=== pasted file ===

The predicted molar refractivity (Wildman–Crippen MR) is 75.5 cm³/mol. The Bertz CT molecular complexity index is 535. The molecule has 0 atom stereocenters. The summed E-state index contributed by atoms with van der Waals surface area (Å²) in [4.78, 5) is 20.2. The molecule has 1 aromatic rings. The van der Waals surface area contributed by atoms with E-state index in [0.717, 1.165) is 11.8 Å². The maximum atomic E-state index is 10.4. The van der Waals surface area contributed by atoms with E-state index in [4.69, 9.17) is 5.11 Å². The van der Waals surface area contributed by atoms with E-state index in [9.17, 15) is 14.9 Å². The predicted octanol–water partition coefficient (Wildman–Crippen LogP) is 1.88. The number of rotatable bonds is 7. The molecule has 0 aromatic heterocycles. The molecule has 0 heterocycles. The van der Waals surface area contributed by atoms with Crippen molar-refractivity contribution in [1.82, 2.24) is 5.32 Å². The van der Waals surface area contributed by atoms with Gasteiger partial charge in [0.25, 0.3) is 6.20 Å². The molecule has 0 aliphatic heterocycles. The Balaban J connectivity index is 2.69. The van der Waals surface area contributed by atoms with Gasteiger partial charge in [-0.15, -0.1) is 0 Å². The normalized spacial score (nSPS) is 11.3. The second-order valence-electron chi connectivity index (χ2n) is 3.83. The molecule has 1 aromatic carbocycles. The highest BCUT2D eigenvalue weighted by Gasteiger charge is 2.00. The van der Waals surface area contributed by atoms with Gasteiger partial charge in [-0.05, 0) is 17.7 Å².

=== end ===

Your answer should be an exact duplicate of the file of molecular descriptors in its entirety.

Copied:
The predicted molar refractivity (Wildman–Crippen MR) is 75.5 cm³/mol. The Bertz CT molecular complexity index is 535. The molecule has 0 atom stereocenters. The summed E-state index contributed by atoms with van der Waals surface area (Å²) in [4.78, 5) is 20.2. The molecule has 1 aromatic rings. The van der Waals surface area contributed by atoms with E-state index in [0.717, 1.165) is 11.8 Å². The maximum atomic E-state index is 10.4. The van der Waals surface area contributed by atoms with E-state index in [4.69, 9.17) is 5.11 Å². The van der Waals surface area contributed by atoms with E-state index in [9.17, 15) is 14.9 Å². The predicted octanol–water partition coefficient (Wildman–Crippen LogP) is 1.88. The number of rotatable bonds is 7. The molecule has 0 aromatic heterocycles. The molecule has 0 heterocycles. The van der Waals surface area contributed by atoms with Crippen molar-refractivity contribution in [1.82, 2.24) is 5.32 Å². The van der Waals surface area contributed by atoms with Gasteiger partial charge in [0.25, 0.3) is 6.20 Å². The molecule has 0 aliphatic heterocycles. The Balaban J connectivity index is 2.69. The van der Waals surface area contributed by atoms with Gasteiger partial charge in [-0.15, -0.1) is 0 Å². The normalized spacial score (nSPS) is 11.3. The second-order valence-electron chi connectivity index (χ2n) is 3.83. The molecule has 1 aromatic carbocycles. The highest BCUT2D eigenvalue weighted by Gasteiger charge is 2.00. The van der Waals surface area contributed by atoms with Gasteiger partial charge in [-0.05, 0) is 17.7 Å².